One of America’s favorite movies is, “It’s a Wonderful Life.” The protagonist, George Bailey, played by Jimmy Stewart, is the head of the Bailey Savings and Loan Company. Sacrificing his dreams for a larger life outside of the fictional small town of Bedford Falls, George dedicates himself to the Savings and Loan. And he makes that sacrifice because he is committed to fulfilling other people’s dreams, specifically the dream of owning their own homes. When Bailey’s S&L lends money, it is clear they know and trust the borrower. Trust. That’s the core of their lending philosophy. But it is clear that with the sole exception of the evil Mr. Potter, they are all in it together, supporting one another. Yes, the whole town of Bedford Falls is white. But again don’t tell me that we can’t do that in our racially and ethnically diverse society. The intersectional players, the Mr. and Mrs. Potter in our modern story, are working hard to keep us at each other’s throats–for their benefit. The last thing the “Potter Intersectionalists” can stand is for us to trust each other. But trust we must.
The lending practice of redlining involved literally drawing red lines around geographies where lenders would refuse to grant loans. At its best, redlining was a shorthand way of not having to pay to process loan applications from areas where only a tiny percentage of applicants would qualify. At its worst, redlining was the refusal to lend to people in a defined area because of race or ethnicity, regardless of their creditworthiness. That would be idiocy in addition to being racist, because this practice would leave significant profits on the table.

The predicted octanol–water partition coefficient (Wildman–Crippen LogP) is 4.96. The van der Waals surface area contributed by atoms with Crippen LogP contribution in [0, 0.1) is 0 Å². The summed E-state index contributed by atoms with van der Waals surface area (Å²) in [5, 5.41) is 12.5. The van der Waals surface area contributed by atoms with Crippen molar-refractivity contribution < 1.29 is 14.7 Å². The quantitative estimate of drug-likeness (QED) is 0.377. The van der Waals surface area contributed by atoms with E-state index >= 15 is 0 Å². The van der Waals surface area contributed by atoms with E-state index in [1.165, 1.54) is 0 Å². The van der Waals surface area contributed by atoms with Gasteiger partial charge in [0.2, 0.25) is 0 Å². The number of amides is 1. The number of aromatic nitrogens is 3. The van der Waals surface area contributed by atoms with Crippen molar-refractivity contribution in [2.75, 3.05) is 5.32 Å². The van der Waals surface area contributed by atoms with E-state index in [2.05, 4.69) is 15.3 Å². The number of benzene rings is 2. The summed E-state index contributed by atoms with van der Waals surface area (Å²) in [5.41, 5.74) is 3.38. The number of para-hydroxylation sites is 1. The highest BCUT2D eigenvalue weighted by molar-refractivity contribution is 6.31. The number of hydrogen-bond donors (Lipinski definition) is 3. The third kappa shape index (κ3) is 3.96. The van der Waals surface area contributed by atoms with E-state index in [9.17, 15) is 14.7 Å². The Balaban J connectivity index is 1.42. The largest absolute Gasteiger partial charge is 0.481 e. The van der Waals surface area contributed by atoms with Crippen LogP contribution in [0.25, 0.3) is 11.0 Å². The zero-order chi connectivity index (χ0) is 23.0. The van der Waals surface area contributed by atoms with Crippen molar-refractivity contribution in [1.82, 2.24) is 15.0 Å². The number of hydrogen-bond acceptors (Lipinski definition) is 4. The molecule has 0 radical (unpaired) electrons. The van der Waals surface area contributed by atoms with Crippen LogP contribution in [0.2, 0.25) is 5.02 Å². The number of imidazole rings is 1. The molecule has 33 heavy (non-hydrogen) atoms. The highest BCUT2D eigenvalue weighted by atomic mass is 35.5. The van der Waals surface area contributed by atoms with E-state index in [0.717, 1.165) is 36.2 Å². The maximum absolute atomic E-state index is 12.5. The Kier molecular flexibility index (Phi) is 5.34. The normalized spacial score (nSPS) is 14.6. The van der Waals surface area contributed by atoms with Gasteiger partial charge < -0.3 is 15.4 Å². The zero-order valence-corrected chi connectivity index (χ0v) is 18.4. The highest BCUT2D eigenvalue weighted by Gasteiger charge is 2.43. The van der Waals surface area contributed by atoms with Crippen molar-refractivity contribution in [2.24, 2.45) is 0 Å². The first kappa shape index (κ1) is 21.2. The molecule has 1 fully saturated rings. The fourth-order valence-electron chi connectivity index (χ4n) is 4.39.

The legal cure for redlining was to prohibit it, forcing lenders to look at applicants individually–and to look at the numbers only. Decisions based on trust–outside the numbers–are prohibited. All of these decisions must be objective–not subjective. In other words, computers can make all of the lending decisions for us. Humans are out of the loop. This takes us back to the question at the beginning of this podcast. “Must this be the end of giving consideration to character, drive and potential in lending money, or in business decisions in general? In our diverse world, can we be trusted to make decisions based on things like trust and character?”
The intersectionalists drive wedges, tring to make sure that trust is impossible–even illegal. We must defeat them, as we must defeat the parts in ourselves that can be inclined not to trust our ability to make decisions based on character. To paraphrase Dr. King, “I have a dream that we will one day live in a nation where we will not be financially judged entirely by the green color of our wallets, but by the content of our character”.
Today’s Key Point: We are more than numbers, more than statistics. We are humans. We must be free to act that way.
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Will Luden, coming to you from 7,200’ in Colorado Springs.